A systems-based mathematical modelling framework for investigating the effect of drugs on solid tumours
1 Chemical Engineering and Chemical Technology, Imperial College London, South Kensington, London SW7 2AZ, UK
2 Centre for Process Systems Engineering and Institute for Systems and Synthetic Biology, Imperial College London, South Kensington, London SW7 2AZ, UK
Theoretical Biology and Medical Modelling 2011, 8:45 doi:10.1186/1742-4682-8-45Published: 7 December 2011
Elucidating the effects of drugs on solid tumours is a highly challenging multi-level problem, since this involves many complexities associated with transport and cellular response, which in turn is characterized by highly non-linear chemical signal transduction. Appropriate systems frameworks are needed to seriously address the sources of these complexities, especially from the cellular side.
We develop a skeletal modelling framework incorporating interstitial drug transport, intracellular signal processing and cell population descriptions. The descriptions aim to appropriately capture the nature of information flow. The model is deliberately formulated to start with simple intracellular descriptions so that additional features can be incorporated in a modular fashion. Two kinds of intracellular signalling modules which describe the drug effect were considered, one a monostable switch and the other a bistable switch. Analysis of our model revealed how different drug stimuli can lead to cell killing in the tumour. Interestingly both modules considered exhibited similar trends. The effects of important parameters were also studied.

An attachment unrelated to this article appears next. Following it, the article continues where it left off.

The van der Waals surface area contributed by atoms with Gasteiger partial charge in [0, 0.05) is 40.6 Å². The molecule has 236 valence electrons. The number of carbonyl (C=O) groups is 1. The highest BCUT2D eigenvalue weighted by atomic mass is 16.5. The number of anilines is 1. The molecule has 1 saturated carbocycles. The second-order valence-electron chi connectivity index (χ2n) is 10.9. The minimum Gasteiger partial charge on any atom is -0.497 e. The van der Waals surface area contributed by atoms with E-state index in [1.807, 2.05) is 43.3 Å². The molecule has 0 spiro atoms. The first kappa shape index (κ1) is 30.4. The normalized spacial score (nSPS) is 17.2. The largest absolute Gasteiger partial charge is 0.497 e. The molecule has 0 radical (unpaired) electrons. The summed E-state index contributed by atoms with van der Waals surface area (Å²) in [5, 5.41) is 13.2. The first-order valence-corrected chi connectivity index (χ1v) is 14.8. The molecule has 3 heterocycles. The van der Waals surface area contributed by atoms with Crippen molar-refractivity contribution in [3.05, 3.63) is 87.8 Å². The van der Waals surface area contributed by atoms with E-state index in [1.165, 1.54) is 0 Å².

We have created a predictive systems platform integrating drug transport and cellular response which can be systematically augmented to include additional layers of cellular complexity. Our results indicate that intracellular signalling models which are qualitatively different can give rise to similar behaviour to simple (and typical) stimuli, and that validating intracellular descriptions must be performed with care by considering a variety of drug stimuli.